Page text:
It is well established that identity develops across time. It has been observed to develop across years, but also months, weeks, and even from minute to minute. As we proceed in our research we have arrived at a point where we are trying to understand identity as a real-time process. Two big challenges now lie before us, and we want to address these in this webinar.
The first is: how do we conceptualize identity on different time-scales? The timescale at which one studies identity informs the way that it is conceptualized. To form a more complete understanding of identity, we need to clarify the specific conceptions of identity at each timescale. In addition, to further insights on identity and its development researchers need to map out how conceptions of identity at different timescale relate to one another. The second is: how do we measure or assess identity at different timescales? Because of a recent emphasis to conceptualize identity at an increasingly small time-scale, it has become obvious that we need to move beyond purely quantitative approaches and include qualitative aspects of identity in our measurements. But this may be easier said than done: research on identity development needs to determine how and when to assess these qualitative aspects, but also to determine when measuring quantitative aspects is (more) appropriate, and how to combine qualitative and quantitative approaches.
This webinar is about addressing these challenges, as a follow-up on the EARA symposium “New developments in identity theory: incorporating micro-level aspects and qualitative aspects”. We want to illustrate different ways through which you can conceptualize and empirically measure identity, using examples of empirical studies on four time scales: from the very small second-by-second interaction, via weekly dynamics, through a process spanning months, and ultimately years. The webinar will provide a theoretical discussion and integration of identity concepts, as well as empirical hands-on demonstrations with different approaches to studying identity.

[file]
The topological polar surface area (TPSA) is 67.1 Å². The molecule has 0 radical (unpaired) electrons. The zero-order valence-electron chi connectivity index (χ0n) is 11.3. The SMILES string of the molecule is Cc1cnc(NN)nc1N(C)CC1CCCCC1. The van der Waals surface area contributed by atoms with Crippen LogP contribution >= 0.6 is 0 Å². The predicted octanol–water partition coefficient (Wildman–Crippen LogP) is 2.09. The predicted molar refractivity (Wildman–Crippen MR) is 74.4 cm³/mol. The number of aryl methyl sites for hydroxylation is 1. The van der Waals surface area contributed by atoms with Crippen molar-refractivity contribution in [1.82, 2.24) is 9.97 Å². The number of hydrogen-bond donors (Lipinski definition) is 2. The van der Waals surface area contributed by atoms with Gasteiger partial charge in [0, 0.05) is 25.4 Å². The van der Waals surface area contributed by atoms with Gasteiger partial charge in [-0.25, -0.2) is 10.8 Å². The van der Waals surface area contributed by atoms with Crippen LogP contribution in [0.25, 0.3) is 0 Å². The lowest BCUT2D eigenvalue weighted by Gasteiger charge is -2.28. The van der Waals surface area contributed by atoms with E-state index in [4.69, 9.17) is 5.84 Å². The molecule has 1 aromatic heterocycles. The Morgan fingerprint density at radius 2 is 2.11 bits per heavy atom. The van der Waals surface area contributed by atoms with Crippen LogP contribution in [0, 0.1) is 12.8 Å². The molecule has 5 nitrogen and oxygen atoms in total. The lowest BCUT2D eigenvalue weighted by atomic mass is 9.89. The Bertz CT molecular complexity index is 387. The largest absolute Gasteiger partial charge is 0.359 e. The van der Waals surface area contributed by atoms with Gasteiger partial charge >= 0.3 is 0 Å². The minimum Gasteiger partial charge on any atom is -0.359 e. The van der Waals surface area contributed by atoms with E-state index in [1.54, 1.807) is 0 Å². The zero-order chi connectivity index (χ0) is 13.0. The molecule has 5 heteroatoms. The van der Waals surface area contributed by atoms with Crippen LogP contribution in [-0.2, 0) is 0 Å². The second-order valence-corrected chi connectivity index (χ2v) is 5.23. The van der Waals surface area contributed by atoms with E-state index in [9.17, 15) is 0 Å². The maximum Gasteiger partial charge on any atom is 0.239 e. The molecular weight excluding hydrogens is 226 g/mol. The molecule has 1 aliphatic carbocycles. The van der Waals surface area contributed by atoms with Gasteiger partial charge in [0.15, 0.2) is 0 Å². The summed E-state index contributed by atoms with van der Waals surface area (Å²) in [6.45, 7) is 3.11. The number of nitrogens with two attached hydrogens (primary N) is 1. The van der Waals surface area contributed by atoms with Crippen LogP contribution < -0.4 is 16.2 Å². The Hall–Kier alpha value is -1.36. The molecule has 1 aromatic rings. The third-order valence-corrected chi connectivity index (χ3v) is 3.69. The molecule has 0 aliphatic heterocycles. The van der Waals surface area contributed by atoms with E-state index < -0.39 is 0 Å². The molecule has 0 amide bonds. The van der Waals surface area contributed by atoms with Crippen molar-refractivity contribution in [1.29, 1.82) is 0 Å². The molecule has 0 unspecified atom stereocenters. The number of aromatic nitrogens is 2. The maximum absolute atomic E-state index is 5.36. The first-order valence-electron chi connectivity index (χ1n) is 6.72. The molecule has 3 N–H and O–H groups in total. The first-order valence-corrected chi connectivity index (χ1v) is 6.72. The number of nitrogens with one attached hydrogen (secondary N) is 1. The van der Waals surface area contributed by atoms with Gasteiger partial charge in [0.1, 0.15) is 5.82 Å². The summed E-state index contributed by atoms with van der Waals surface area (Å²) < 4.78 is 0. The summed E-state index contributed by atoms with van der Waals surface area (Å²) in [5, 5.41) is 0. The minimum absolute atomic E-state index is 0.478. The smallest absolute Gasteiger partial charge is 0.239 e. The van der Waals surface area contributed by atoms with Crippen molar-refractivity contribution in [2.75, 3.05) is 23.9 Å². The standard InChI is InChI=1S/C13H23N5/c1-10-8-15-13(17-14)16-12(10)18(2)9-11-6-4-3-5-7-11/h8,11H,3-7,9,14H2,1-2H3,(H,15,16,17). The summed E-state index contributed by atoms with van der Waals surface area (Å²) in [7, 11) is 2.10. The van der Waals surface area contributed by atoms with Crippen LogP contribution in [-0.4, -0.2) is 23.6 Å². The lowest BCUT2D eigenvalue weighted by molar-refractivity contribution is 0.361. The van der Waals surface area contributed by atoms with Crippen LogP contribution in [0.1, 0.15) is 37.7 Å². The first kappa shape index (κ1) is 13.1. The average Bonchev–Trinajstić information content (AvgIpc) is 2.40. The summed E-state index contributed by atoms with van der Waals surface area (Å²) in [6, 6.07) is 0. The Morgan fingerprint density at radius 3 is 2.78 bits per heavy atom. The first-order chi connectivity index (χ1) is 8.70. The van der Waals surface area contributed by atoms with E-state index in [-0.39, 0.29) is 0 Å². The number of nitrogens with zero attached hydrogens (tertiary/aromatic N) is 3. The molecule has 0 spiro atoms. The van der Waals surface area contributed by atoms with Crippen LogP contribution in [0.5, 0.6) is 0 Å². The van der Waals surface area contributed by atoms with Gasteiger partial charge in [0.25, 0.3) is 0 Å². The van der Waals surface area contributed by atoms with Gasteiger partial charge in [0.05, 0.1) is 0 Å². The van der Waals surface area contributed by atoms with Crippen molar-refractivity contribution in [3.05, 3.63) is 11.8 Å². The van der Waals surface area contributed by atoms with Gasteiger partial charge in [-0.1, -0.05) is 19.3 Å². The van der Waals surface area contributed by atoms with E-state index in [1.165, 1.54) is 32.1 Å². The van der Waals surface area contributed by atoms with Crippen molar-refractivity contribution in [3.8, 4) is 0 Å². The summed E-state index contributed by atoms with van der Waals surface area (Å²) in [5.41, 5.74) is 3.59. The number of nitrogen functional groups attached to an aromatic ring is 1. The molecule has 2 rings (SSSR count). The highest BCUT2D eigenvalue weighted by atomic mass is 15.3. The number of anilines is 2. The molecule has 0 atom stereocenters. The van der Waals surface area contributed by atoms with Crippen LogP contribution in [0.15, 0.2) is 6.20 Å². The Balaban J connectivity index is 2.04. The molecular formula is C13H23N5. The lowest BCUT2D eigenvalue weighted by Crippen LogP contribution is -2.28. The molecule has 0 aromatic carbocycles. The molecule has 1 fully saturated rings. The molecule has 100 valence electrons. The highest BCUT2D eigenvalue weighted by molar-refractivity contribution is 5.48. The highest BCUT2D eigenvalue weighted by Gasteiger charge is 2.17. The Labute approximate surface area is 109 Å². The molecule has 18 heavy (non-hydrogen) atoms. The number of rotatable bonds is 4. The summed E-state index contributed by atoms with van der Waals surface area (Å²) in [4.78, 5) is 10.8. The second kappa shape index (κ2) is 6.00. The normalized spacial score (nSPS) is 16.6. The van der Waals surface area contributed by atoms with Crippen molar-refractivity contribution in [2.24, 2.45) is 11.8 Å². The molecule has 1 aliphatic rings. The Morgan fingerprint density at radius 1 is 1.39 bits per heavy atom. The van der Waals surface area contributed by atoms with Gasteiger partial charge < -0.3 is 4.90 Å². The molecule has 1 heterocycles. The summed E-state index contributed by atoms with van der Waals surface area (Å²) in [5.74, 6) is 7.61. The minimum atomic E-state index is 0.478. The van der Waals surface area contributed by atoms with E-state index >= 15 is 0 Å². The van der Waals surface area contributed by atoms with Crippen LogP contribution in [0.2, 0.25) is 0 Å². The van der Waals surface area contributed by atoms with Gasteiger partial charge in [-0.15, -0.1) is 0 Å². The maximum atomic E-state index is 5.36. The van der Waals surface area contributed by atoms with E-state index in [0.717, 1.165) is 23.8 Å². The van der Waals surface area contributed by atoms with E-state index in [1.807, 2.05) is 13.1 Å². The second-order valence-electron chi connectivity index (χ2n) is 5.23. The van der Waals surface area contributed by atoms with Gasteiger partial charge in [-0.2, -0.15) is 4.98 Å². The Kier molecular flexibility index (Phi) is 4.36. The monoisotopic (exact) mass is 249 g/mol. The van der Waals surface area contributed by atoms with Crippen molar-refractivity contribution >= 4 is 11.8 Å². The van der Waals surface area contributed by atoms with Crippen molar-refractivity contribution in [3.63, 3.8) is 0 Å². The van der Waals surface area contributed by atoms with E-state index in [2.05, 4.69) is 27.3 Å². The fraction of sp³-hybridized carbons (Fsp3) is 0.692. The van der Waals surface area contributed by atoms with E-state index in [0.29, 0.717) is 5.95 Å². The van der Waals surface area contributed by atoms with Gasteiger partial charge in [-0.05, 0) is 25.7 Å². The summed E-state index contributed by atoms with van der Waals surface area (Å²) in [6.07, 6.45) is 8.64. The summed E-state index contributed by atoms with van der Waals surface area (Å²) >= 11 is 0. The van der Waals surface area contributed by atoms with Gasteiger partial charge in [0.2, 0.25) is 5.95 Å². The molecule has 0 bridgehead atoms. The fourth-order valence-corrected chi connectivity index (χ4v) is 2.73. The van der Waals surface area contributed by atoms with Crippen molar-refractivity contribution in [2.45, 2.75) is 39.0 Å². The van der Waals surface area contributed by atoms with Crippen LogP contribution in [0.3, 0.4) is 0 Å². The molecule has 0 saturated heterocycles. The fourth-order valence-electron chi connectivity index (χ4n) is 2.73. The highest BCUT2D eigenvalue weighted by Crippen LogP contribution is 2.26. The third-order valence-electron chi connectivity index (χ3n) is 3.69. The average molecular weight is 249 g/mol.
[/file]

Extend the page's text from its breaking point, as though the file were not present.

Ole Gmelin is a fourth-year PhD candidate at the department of Developmental Psychology at the University of Groningen. He is interested in the way that social contexts influence identity development and specifically how these processes can be studied within everyday micro-level interactions. In addition to narrative methodologies, his research uses a combination of discourse analytic methods and time-serial approaches to understand the development of identity content in context.
Yannick Vincent is a third-year PhD candidate at the University of Bordeaux, France. He is currently studying the role of daily emotional experiences on micro-level of identity at emerging adulthood. He mainly focuses on intra-individual and dynamic system approaches to understand identity mechanisms.
Lisanne de Moor is a third-year PhD candidate at Utrecht University. She studies the development of identity and narrative identity across moments of transition or change in adolescence. She is also interested in the intersection of identity and pathology. Lisanne is part of the larger INTRANSITION project that examines identity development across school transitions, and is involved with the European Journal of Personality as Research Communications Editor.
Mandy van der Gaag is assistant professor at the department of Developmental Psychology at the University of Groningen, she obtained her PhD in 2017. She is interested in fundamental theoretical questions on for example identity development and major life decision making, but also in practical questions concerning youth transitions, such as school dropout.